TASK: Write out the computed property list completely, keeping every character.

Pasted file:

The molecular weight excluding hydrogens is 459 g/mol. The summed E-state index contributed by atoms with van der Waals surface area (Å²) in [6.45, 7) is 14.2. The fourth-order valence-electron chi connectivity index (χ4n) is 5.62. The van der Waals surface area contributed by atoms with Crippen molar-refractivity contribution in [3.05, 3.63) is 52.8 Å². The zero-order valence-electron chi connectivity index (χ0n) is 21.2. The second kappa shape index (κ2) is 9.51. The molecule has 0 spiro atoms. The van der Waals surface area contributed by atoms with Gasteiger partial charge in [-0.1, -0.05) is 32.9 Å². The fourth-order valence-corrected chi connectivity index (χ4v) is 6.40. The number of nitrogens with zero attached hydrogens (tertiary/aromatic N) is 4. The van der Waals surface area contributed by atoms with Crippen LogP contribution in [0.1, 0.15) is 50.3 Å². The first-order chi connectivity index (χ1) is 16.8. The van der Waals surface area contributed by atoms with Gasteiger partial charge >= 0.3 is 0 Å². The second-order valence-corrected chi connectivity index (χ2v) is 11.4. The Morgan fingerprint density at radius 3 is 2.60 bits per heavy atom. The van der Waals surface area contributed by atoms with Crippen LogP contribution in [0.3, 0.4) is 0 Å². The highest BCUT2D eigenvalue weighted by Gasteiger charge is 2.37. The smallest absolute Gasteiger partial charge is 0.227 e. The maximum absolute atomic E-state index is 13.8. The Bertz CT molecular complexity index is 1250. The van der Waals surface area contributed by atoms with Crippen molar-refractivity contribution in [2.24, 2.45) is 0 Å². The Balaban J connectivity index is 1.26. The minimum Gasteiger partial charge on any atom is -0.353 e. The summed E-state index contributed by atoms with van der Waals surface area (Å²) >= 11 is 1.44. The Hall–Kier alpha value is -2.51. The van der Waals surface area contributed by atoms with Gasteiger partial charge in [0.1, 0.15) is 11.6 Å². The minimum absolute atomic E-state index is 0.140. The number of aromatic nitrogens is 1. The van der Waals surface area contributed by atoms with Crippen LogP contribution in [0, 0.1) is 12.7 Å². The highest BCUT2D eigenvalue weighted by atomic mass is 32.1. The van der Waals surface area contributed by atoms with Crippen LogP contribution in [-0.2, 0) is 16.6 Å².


The molecular weight excluding hydrogens is 459 g/mol. The summed E-state index contributed by atoms with van der Waals surface area (Å²) in [6.45, 7) is 14.2. The fourth-order valence-electron chi connectivity index (χ4n) is 5.62. The van der Waals surface area contributed by atoms with Crippen molar-refractivity contribution in [3.05, 3.63) is 52.8 Å². The zero-order valence-electron chi connectivity index (χ0n) is 21.2. The second kappa shape index (κ2) is 9.51. The molecule has 0 spiro atoms. The van der Waals surface area contributed by atoms with Gasteiger partial charge in [-0.1, -0.05) is 32.9 Å². The fourth-order valence-corrected chi connectivity index (χ4v) is 6.40. The number of nitrogens with zero attached hydrogens (tertiary/aromatic N) is 4. The van der Waals surface area contributed by atoms with Crippen LogP contribution in [0.1, 0.15) is 50.3 Å². The first-order chi connectivity index (χ1) is 16.8. The van der Waals surface area contributed by atoms with Gasteiger partial charge >= 0.3 is 0 Å². The second-order valence-corrected chi connectivity index (χ2v) is 11.4. The Morgan fingerprint density at radius 3 is 2.60 bits per heavy atom. The van der Waals surface area contributed by atoms with Crippen LogP contribution in [0.3, 0.4) is 0 Å². The highest BCUT2D eigenvalue weighted by Gasteiger charge is 2.37. The smallest absolute Gasteiger partial charge is 0.227 e. The maximum absolute atomic E-state index is 13.8. The Bertz CT molecular complexity index is 1250. The van der Waals surface area contributed by atoms with Crippen molar-refractivity contribution in [2.24, 2.45) is 0 Å². The Balaban J connectivity index is 1.26. The minimum Gasteiger partial charge on any atom is -0.353 e. The summed E-state index contributed by atoms with van der Waals surface area (Å²) >= 11 is 1.44. The Hall–Kier alpha value is -2.51. The van der Waals surface area contributed by atoms with Gasteiger partial charge in [0.1, 0.15) is 11.6 Å². The minimum absolute atomic E-state index is 0.140. The number of aromatic nitrogens is 1. The van der Waals surface area contributed by atoms with Crippen LogP contribution in [0, 0.1) is 12.7 Å². The highest BCUT2D eigenvalue weighted by atomic mass is 32.1. The van der Waals surface area contributed by atoms with Crippen LogP contribution in [-0.2, 0) is 16.6 Å².